Tag Archives: Frost Hardy

Pollinating a rare Cycad: First phase, collecting the pollen from the male

Male cone of Cycas multifrondis Canarius | Sunday July 22nd, 2018 |

A male cone is ready!

We grow different species of cycads as mother plants in order to obtain seeds for propagation. Here we show the mountain form of Cycas diannanensis. In february 2018, as our plants are about 8 years old, the first specimen achieved maturity and it is a male. Once the tall cone is fully exposed and developed it starts to shed yellow pollen.

Here in Tenerife, February is cool and wet. No females are ready, but one of the adjoining plants is now showing the tip of a female cone, which is much shorter and wider. It will be ready later, probably in mid-summer when the hot weather will make it grow faster.

So we collect the pollen from the male Cycas diannanensis ‘Mountain Form’ and store it for a later use. The pollen is put in a paper envelope and gently dried. It has to be refrigerated in order to last for months. Once the female cone will be ready we will try to inject the pollen inside to make the pollination happen. Our goal is to produce seeds and seedlings for our website www.canarius.com

Pollinating a rare cycad:

What is Cycas diannanensis ‘Mountain Form’ ?

rare male Cycad

Cold-hardy cycad from high elevation, with broad leaflets. Leaf margins are flat or undulate, not twisted on the rachis. It is a widespread species in China, distributed through central and eastern Yunnan, often found on steep slopes high on ridges, between about 600 and 1800 m. This species was described in the 1990′s. Leaves are bright green or deep green, highly glossy, 140-330 cm long. Cycas diannanensis is another frost hardy species.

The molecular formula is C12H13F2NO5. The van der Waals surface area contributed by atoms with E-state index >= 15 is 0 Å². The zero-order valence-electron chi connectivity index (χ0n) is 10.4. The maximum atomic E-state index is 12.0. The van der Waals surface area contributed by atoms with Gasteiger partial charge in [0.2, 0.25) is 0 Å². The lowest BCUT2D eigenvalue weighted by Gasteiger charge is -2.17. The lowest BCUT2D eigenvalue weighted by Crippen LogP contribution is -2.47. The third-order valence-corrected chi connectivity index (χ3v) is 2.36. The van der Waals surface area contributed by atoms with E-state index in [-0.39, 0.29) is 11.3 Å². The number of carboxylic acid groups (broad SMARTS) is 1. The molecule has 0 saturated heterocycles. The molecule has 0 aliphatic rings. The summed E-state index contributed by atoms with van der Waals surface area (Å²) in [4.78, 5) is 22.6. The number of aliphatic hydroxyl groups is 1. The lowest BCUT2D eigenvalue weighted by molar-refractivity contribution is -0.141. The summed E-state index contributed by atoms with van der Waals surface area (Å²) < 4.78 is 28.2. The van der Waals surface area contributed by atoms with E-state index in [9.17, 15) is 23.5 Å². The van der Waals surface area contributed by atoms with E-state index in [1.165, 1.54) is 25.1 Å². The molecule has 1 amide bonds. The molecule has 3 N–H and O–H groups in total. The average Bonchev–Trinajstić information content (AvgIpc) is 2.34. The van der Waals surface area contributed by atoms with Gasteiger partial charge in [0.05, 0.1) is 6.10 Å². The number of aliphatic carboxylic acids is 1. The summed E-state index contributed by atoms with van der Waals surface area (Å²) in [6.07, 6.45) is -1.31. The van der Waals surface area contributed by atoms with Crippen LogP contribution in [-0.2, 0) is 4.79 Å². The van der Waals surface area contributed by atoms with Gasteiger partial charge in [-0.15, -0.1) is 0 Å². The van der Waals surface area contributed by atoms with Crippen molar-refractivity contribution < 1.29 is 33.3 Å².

This particular form of Cycas diannanensis was formerly named by Chinese botanists Cycas parvulus, known from the material collected around Mengdian village.


The cold-hardy Gomera-1 Mango Tree

Canarius | Sunday May 29th, 2011 |

Gomera-1 is a hardy variety of Mango suited to a coastal Mediterranean climate. It is used as a rootstock for grafting other cultivars of mango, because the roots of Gomera-1 grow better in colder or dryer areas and improve the cold-hardiness of the plant.

Two Mango Gomera-1 trees in a poorly irrigated terrace in Southern Anaga, Tenerife.

This variety of mango is well adapted to the environment of the Canary Islands. It can be seen thriving in windy areas with rocky soils. It is unscathed by cool and wet winters and fruits very well and regularly. It is found on many islands and it was probably, initially brought from Cuba. The name Gomera refers to the island of La Gomera, one of the seven islands of our archipelago. This is where Canarian agronomists collected the first samples to study this mango which is quite common in the rural areas of the islands.  Fruits are yellow, small to average size (250 g average), with  very good flavour, sweet, aromatic, with a high content in fibres.